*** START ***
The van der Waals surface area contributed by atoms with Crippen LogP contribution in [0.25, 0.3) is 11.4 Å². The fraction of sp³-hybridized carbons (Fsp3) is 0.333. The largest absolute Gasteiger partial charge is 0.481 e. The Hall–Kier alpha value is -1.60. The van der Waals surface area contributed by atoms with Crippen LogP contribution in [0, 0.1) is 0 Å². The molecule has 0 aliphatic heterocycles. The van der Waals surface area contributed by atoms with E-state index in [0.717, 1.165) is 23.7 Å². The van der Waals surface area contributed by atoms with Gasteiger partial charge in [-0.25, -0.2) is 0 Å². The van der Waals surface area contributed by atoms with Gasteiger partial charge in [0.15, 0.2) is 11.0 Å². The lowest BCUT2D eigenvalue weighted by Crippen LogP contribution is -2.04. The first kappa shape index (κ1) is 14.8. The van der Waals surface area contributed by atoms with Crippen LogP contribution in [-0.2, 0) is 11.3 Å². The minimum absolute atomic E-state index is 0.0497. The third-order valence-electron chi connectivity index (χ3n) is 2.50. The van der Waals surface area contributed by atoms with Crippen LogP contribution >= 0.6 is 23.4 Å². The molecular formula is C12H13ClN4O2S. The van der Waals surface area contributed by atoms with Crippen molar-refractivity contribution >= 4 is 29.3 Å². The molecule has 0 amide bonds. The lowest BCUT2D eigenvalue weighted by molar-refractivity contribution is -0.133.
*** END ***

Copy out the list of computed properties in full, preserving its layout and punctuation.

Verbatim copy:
The van der Waals surface area contributed by atoms with Crippen LogP contribution in [0.25, 0.3) is 11.4 Å². The fraction of sp³-hybridized carbons (Fsp3) is 0.333. The largest absolute Gasteiger partial charge is 0.481 e. The Hall–Kier alpha value is -1.60. The van der Waals surface area contributed by atoms with Crippen LogP contribution in [0, 0.1) is 0 Å². The molecule has 0 aliphatic heterocycles. The van der Waals surface area contributed by atoms with E-state index in [0.717, 1.165) is 23.7 Å². The van der Waals surface area contributed by atoms with Gasteiger partial charge in [-0.25, -0.2) is 0 Å². The van der Waals surface area contributed by atoms with Gasteiger partial charge in [0.15, 0.2) is 11.0 Å². The lowest BCUT2D eigenvalue weighted by Crippen LogP contribution is -2.04. The first kappa shape index (κ1) is 14.8. The van der Waals surface area contributed by atoms with Crippen LogP contribution in [-0.2, 0) is 11.3 Å². The minimum absolute atomic E-state index is 0.0497. The third-order valence-electron chi connectivity index (χ3n) is 2.50. The van der Waals surface area contributed by atoms with Crippen LogP contribution >= 0.6 is 23.4 Å². The molecular formula is C12H13ClN4O2S. The van der Waals surface area contributed by atoms with Crippen molar-refractivity contribution >= 4 is 29.3 Å². The molecule has 0 amide bonds. The lowest BCUT2D eigenvalue weighted by molar-refractivity contribution is -0.133.